Of course, with any type of blockchain-based service like this, there’s a major downside – how to recruit people to use your marketplace. In fact, for many ICOs, getting people to join and use a new marketplace takes a significant chunk of their working capital.
And we are all creatures of habit – we want new services to work seamlessly inside the existing platforms we are already comfortable with.
This is where Experty.io’s ideas differ from many blockchain platforms; the system meets the seekers and providers where they already are.
“We decided to depart from the classic approach of creating our own Marketplace where users can search for a specialist,” explains CEO and founder Kamil Prezeorski. “The current market is already supersaturated with services in which knowledge seekers can easily find experts – who are already verified. We wanted to take advantage of that, rather than start over.”
The answer, Prezeorski believes, is a totally decentralized solution.
“Users just simply share their Experty.io contact information wherever they already market themselves – social profiles, on their websites, Twitter, etc.,” he explains.
The call takes place on the Experty calling platform, and payment happens automatically based on the length of the call, using cryptocurrencies.
This approach overcomes two big obstacles to the traditional marketplace approach – identifying and verifying the experts and getting them to join; and finding potential customers to use the service.
A truly global solution to knowledge acquisition
Aside from the simplicity of the idea, there’s another aspect to consider.
The internet has opened up access to knowledge throughout the world. Yet 2 billion people across the globe don’t have traditional bank accounts. There is a growing awareness that cryptocurrency can help bring the so-called “unbanked” into the global economy.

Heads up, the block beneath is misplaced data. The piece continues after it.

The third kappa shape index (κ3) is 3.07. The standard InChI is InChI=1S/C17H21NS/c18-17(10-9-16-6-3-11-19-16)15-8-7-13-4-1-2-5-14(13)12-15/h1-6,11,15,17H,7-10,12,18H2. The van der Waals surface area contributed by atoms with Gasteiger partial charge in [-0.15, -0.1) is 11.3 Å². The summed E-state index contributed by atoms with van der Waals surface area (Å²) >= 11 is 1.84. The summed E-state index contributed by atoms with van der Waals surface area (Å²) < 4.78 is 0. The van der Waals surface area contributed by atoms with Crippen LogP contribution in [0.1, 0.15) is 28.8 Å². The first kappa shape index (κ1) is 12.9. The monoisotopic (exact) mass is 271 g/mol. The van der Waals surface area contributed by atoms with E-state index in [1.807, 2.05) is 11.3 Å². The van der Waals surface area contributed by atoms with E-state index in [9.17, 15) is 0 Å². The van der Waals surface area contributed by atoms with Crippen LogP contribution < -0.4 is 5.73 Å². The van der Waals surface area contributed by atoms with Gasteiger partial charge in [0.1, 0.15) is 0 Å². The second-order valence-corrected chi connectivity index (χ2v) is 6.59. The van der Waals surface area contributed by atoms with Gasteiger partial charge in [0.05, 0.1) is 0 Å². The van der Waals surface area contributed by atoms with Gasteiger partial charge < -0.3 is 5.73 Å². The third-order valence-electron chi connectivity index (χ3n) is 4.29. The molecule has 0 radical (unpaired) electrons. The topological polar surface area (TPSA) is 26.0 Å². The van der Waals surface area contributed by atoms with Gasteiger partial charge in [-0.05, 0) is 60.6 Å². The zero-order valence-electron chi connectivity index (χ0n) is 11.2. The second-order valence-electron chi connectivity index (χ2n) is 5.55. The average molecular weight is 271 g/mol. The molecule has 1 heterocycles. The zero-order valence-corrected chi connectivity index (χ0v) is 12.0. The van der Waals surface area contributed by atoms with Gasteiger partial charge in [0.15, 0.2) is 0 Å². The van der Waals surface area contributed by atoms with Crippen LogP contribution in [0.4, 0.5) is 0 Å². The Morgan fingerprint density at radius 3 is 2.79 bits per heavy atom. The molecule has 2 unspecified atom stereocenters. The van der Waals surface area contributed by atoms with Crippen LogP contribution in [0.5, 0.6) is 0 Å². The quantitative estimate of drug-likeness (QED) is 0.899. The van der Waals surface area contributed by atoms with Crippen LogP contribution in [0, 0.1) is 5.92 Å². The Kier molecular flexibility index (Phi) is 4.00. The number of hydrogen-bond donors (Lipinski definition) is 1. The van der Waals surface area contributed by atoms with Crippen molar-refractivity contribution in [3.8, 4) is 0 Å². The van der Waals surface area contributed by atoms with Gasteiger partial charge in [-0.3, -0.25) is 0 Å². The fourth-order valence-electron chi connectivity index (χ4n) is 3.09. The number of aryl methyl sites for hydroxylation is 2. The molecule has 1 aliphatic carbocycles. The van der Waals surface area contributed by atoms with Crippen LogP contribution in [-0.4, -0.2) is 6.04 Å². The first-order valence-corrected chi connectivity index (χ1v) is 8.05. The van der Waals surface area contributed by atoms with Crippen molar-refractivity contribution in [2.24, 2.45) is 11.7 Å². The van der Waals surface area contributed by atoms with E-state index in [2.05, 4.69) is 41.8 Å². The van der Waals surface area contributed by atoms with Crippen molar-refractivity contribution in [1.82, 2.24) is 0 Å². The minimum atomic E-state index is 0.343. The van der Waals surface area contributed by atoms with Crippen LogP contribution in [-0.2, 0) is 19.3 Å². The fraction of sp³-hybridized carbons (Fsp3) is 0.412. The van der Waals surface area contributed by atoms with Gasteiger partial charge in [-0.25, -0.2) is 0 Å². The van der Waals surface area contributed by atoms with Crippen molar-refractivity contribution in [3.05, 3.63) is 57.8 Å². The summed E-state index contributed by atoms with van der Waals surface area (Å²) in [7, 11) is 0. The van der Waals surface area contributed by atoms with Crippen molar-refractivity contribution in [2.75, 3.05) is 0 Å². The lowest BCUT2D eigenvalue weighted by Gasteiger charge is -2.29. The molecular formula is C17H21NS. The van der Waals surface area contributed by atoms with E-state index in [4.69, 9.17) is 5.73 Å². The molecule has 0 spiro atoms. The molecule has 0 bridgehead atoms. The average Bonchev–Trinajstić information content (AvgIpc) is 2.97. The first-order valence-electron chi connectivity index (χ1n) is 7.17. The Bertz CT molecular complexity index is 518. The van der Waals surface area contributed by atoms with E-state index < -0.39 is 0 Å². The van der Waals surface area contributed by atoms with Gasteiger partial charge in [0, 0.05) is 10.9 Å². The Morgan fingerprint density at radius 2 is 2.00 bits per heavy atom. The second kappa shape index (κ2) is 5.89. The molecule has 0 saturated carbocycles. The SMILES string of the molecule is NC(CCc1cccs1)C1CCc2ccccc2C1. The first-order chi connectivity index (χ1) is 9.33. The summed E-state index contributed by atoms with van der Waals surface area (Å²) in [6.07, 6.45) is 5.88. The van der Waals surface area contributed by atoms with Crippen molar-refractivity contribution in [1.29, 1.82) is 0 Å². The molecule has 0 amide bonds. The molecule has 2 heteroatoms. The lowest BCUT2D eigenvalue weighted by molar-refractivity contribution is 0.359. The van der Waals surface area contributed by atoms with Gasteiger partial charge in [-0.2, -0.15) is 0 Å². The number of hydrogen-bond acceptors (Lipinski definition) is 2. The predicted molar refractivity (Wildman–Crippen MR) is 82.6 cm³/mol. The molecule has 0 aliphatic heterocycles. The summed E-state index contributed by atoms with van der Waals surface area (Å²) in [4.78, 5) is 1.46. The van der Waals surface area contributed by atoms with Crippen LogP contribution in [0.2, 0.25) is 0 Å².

“The convergence of mobile money and digital finance has already given rise to innovations and many other services to help more than 400 million people living in cash-based eco-systems have formal financial service,” writes Menekse Gencer.
Providing access to learning and education through cryptocurrency could overcome a major obstacle for millions across the globe. Arjan Schutte, founder and managing partner at Core Innovation Capital, agrees.
“Among the most exciting innovations in cryptocurrency are applications that leverage Bitcoin’s distributed trust network to create faster, more secure platforms for currency exchange,” he explains. “So-called crypto rails like the Ripple network allow currencies and payments to flow cheaply, rapidly and smoothly as information on the internet.”
The unbanked have increasing access to digital wallets and ways to fund them, opening the door for their participation in the global knowledge economy, with all the advantages that come with increased access to learning.
As cryptocurrency becomes easier to use and more widely accepted, it may open more doors to democratizing and globalizing the exchange of ideas in all corners of the world. And this bodes well for us all.
This post is part of our contributor series. The views expressed are the author’s own and not necessarily shared by TNW.